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From Bill Lear <r...@zopyra.com>
Subject Re: Architecture using Tapestry + other clients via SOAP??
Date Mon, 11 Aug 2003 17:05:46 GMT
On Monday, August 11, 2003 at 08:10:46 (-0700) Linda G. Coleman writes:
>Hi,
>
>We are starting development on a web app using Tapestry but also 
>considering additional clients like command line and Java Swing 
>applications. Our plan would be to use SOAP to communicate between the 
>various clients (including Tapestry) and was wondering if anyone else 
>has done anything similar. In particular I'm wondering if the all be 
>mappings between the Tapestry pages to SOAP messages and SOAP message to 
>the underlying business logic became too cumbersome?

Not sure what you literally intend here.  Tapestry is in effect the
"client" layer, so why you would "use SOAP to communicate between the
various clients (including Tapestry)" is unclear.  What would be
better is to separate the business logic and provide communication to
that through a standard interface, the RPC/transport for which is
SOAP, or perhaps direct JDBC.  I see no reason to "map" Tapestry pages
to SOAP messages.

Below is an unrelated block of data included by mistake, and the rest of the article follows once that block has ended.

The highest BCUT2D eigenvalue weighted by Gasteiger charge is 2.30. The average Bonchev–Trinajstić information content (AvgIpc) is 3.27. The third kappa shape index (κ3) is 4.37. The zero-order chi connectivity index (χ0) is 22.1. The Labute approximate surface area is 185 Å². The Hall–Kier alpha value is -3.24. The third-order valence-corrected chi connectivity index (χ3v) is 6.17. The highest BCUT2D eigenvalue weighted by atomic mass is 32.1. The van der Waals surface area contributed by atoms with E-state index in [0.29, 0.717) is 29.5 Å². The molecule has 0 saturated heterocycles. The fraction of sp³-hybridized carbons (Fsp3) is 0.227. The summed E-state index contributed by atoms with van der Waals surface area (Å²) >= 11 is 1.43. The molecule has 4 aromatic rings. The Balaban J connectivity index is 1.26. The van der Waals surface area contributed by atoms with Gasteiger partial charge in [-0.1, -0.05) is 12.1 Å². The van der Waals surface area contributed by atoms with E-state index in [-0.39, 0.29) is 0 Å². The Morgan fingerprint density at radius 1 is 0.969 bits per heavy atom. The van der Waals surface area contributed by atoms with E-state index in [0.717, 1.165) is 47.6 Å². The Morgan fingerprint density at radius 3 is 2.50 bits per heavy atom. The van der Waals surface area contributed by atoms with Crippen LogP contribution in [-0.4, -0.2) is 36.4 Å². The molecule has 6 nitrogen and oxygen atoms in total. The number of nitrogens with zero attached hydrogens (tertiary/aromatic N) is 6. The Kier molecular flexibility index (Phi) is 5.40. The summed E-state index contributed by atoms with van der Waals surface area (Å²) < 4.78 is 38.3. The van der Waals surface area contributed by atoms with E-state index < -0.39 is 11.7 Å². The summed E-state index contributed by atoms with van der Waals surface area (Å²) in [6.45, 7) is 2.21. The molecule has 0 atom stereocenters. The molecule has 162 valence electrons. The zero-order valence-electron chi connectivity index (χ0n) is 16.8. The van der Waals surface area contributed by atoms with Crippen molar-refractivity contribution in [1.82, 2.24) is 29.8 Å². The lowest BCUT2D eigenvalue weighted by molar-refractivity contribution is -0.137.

I've written applications that use both SOAP and Tapestry, but
have never approached it as you (seem to) want to.  Perhaps I
have misunderstood, or perhaps your note above is unclear.

In my case, the way I implemented it, I had a package, called "model",
let's call it 'com.foobar.application.model', then I have one called
"store", e.g., 'com.foobar.application.store'.  Within model, I have
all the objects that make up the object model (duh).  In store, I
specify an interface that provides access to the business logic and
long-term storage.  So, I might have:

   interface IStore {
        User registerNewUser(Registration registration)
            throws StoreException; // or whatever is appropriate
   }

Then, I implement the interface using SOAP (and under that, perhaps,
JDBC), or if I want direct access to the DB, I use JDBC.  If I wanted
both (one for clients other than Tapestry, and one for Tapestry), then
I could implement and dynamically instantiate the needed class at
runtime, or (better), I could have a shared business-logic layer and
distinct access layers, whatever.  Of course, there are other ways to
do this (EJB, other abstractions, etc.), but this has worked
reasonably well for me.

I have used Apache Axis successfully for my SOAP transport (about
2 months ago) and have been relatively impressed with it.

Incidentally, I have used the "command" pattern along with the notion
of a storage interface to (I think) great effect.  Essentially, you
map each method in the store interface to a class that implements the
logic.  This allows for (1) good localization of SQL code (which I
like, as I like to read the SQL code in the same place it is used),
and (2) clean separation of the distinct commands which in turn avoids
the problem of a huge nasty implementation class full of SQL commands
to implement the logic, and (3) easier/cleaner testing.

If you'd like more details or would like to discuss, contact me
offline if this is at all useful.


Bill

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